The idea is simple. You start with samples of old music, and records playing in locked grooves. On top of this Curd Duca adds simple keyboards and floating sounds, giving the old record a new stmosphere. The title is apt: these short pieces are meant for the background, and don’t require intense analysis. But I didn’t say it isn’t worth hearing: ambient sound with a little edge, it’s like “future” music of the ‘Fifties, nostalgia for a time that never came. And it’s a nice place to visit.
The samples are well chosen: I don’t recognize ant of these, and they stay in the background, so you don’t say “Hey, that’s from –“ like you do with rap samples. Scratchy record noise is heard on most of these (one is even called “Scratchy”), and it adds to the mood. “Bounty” opens with tropical drums, the scratches adding to the percussion. Curd drifts in liquid synth, bubbles of sound that slide over the drums. It reminds me of a Pink Floyd instrumental, and gently leads to the more active “Wilson”. A slightly edgy piano loop leads into synth effects (wah-wah sounds, a part that’s played backwards) and little bells dancing on the top.
A better mood is “Sin World”: on a tense 6/8 loop (reminds me of Burt Bacharach) a noodling electric piano slowly becomes a whistling sound, and we’re on a range in a spaghetti Western. This works, and the sample is the engine driving it. The synthesizer is bet used as a flavor; when it carries the track, as on “Magic Islands”, it tires quickly. Others go in between: “Taboo Bass Dr” opens with jazz bass and bongos – to which Curd adds spacey blips! It totally changes the mood – and the drums work in the new context. “Taboo Bass” is similar, with the whistling but that worked better on “Sin World”. It conveys loneliness well, the loop recalling footprints walking down a dark alley.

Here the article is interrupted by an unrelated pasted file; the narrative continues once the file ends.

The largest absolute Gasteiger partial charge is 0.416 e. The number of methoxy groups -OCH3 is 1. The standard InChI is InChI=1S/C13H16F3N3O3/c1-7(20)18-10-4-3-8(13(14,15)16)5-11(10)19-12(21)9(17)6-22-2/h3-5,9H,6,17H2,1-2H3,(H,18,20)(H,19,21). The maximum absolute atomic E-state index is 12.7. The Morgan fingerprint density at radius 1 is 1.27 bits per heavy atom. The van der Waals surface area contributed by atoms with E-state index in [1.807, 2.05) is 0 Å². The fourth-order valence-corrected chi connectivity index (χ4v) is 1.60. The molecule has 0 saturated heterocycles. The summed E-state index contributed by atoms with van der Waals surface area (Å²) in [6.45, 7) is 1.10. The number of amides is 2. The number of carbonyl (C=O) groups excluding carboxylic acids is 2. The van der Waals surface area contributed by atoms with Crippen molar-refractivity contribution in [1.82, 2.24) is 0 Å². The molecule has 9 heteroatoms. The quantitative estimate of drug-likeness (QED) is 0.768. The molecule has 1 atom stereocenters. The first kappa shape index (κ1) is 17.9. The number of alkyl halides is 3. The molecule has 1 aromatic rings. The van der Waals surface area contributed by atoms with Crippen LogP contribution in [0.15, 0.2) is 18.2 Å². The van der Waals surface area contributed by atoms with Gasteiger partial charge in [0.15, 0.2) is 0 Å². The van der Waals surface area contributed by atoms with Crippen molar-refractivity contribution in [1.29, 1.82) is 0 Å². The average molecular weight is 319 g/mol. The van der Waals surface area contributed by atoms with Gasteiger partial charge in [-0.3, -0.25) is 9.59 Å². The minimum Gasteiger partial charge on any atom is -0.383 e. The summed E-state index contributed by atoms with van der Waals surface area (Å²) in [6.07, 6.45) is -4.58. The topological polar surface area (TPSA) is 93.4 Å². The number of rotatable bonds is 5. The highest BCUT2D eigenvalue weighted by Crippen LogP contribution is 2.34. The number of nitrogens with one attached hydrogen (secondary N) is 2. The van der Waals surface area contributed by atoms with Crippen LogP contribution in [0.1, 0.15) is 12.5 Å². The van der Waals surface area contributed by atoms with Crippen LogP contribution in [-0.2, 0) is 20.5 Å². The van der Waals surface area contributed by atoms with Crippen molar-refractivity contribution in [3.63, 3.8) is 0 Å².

“Psychoswing” opens with a tough bass-and-guitar loop. It’s the naked city feel of “Sin World”, and when the whistling starts you think Curd’s repeating himself. But no – the sound turns to a flutelike breeze, and it wafts high as the gritty bass keeps walkin’. The same sound fails on “Toy Whistler”: here the loop is a bristly synth, and the lonesome cowboy seems out of place.
On “Winter Echo” he takes a harmonica and joins a lop with organ and lush piano, weaving simple beauty over the snowscape. (They later go crazy on echo effects, but it’s great while it stays simple.) “Scratchy” is more gentility, a very warm string track leading to subtle synth, enhancing the mood through chords and high squiggles. It’s a lullaby, and the synth, while obtrusive at times, is a cloud for you to lay your head.
“Previn/Rose” is presumably a David Rose string album, a swelling crescendo that, thanks to the loop, keeps on swelling. Curd adds the spacey notes heard on “Bounty”, which sound different in the tense background – calm before the storm. A second sample brings a song structure to the piece; the synth gets a marimba sound and later drops out, leaving the strings to themselves as they keep building, a moody end to a disc full of them.